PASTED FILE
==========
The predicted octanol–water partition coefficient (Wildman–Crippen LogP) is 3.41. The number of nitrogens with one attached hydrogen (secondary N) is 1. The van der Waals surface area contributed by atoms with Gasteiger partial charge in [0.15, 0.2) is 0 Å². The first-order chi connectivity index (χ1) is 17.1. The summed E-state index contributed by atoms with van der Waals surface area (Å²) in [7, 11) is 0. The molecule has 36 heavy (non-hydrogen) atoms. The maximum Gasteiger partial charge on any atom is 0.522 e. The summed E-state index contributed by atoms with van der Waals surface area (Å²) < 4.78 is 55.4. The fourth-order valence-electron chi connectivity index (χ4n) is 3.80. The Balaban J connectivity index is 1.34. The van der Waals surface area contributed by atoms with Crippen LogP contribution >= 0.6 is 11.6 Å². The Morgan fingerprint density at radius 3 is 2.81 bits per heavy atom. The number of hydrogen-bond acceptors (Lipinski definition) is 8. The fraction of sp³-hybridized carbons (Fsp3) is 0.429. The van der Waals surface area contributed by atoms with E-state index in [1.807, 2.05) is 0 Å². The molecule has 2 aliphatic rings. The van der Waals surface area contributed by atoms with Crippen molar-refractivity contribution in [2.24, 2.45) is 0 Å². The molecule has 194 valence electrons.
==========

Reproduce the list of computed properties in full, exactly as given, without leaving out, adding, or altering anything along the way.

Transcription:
The predicted octanol–water partition coefficient (Wildman–Crippen LogP) is 3.41. The number of nitrogens with one attached hydrogen (secondary N) is 1. The van der Waals surface area contributed by atoms with Gasteiger partial charge in [0.15, 0.2) is 0 Å². The first-order chi connectivity index (χ1) is 17.1. The summed E-state index contributed by atoms with van der Waals surface area (Å²) in [7, 11) is 0. The molecule has 36 heavy (non-hydrogen) atoms. The maximum Gasteiger partial charge on any atom is 0.522 e. The summed E-state index contributed by atoms with van der Waals surface area (Å²) < 4.78 is 55.4. The fourth-order valence-electron chi connectivity index (χ4n) is 3.80. The Balaban J connectivity index is 1.34. The van der Waals surface area contributed by atoms with Crippen LogP contribution >= 0.6 is 11.6 Å². The Morgan fingerprint density at radius 3 is 2.81 bits per heavy atom. The number of hydrogen-bond acceptors (Lipinski definition) is 8. The fraction of sp³-hybridized carbons (Fsp3) is 0.429. The van der Waals surface area contributed by atoms with E-state index in [1.807, 2.05) is 0 Å². The molecule has 2 aliphatic rings. The van der Waals surface area contributed by atoms with Crippen molar-refractivity contribution in [2.24, 2.45) is 0 Å². The molecule has 194 valence electrons.